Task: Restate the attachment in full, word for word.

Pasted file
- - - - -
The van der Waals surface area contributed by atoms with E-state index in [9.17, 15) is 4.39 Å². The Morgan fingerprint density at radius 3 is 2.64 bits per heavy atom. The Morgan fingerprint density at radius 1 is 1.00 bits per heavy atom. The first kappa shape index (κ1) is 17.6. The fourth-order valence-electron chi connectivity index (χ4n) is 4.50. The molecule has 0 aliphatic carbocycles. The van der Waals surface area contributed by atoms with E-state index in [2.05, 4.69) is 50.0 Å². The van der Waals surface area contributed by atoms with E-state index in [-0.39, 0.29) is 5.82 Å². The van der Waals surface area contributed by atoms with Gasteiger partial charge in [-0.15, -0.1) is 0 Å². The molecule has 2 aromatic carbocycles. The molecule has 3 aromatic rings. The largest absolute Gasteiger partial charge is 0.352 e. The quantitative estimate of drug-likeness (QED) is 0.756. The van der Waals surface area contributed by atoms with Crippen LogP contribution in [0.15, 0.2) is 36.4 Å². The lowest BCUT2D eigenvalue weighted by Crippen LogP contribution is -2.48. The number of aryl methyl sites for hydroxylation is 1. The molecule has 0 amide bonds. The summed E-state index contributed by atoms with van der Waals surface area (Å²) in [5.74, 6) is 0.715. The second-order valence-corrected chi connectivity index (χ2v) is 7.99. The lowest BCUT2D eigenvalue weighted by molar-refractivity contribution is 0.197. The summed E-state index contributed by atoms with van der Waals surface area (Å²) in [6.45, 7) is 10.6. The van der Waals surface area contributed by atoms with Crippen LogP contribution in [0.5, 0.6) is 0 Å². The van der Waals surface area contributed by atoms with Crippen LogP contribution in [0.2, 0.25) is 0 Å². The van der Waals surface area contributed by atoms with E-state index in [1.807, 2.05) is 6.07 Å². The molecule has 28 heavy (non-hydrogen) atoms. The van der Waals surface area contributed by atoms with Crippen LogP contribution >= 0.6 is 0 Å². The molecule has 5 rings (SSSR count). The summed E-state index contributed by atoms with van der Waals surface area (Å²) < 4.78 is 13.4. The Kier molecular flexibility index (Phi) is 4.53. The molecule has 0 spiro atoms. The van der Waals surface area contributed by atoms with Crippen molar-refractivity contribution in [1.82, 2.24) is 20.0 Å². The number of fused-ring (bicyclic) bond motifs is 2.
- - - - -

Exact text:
The van der Waals surface area contributed by atoms with E-state index in [9.17, 15) is 4.39 Å². The Morgan fingerprint density at radius 3 is 2.64 bits per heavy atom. The Morgan fingerprint density at radius 1 is 1.00 bits per heavy atom. The first kappa shape index (κ1) is 17.6. The fourth-order valence-electron chi connectivity index (χ4n) is 4.50. The molecule has 0 aliphatic carbocycles. The van der Waals surface area contributed by atoms with E-state index in [2.05, 4.69) is 50.0 Å². The van der Waals surface area contributed by atoms with E-state index in [-0.39, 0.29) is 5.82 Å². The van der Waals surface area contributed by atoms with Gasteiger partial charge in [-0.15, -0.1) is 0 Å². The molecule has 2 aromatic carbocycles. The molecule has 3 aromatic rings. The largest absolute Gasteiger partial charge is 0.352 e. The quantitative estimate of drug-likeness (QED) is 0.756. The van der Waals surface area contributed by atoms with Crippen LogP contribution in [0.15, 0.2) is 36.4 Å². The lowest BCUT2D eigenvalue weighted by Crippen LogP contribution is -2.48. The number of aryl methyl sites for hydroxylation is 1. The molecule has 0 amide bonds. The summed E-state index contributed by atoms with van der Waals surface area (Å²) in [5.74, 6) is 0.715. The second-order valence-corrected chi connectivity index (χ2v) is 7.99. The lowest BCUT2D eigenvalue weighted by molar-refractivity contribution is 0.197. The summed E-state index contributed by atoms with van der Waals surface area (Å²) in [6.45, 7) is 10.6. The van der Waals surface area contributed by atoms with Crippen LogP contribution in [0.5, 0.6) is 0 Å². The van der Waals surface area contributed by atoms with Crippen LogP contribution in [0.2, 0.25) is 0 Å². The van der Waals surface area contributed by atoms with E-state index in [1.807, 2.05) is 6.07 Å². The molecule has 28 heavy (non-hydrogen) atoms. The van der Waals surface area contributed by atoms with Crippen LogP contribution >= 0.6 is 0 Å². The molecule has 5 rings (SSSR count). The summed E-state index contributed by atoms with van der Waals surface area (Å²) < 4.78 is 13.4. The Kier molecular flexibility index (Phi) is 4.53. The molecule has 0 spiro atoms. The van der Waals surface area contributed by atoms with Crippen molar-refractivity contribution in [1.82, 2.24) is 20.0 Å². The number of fused-ring (bicyclic) bond motifs is 2.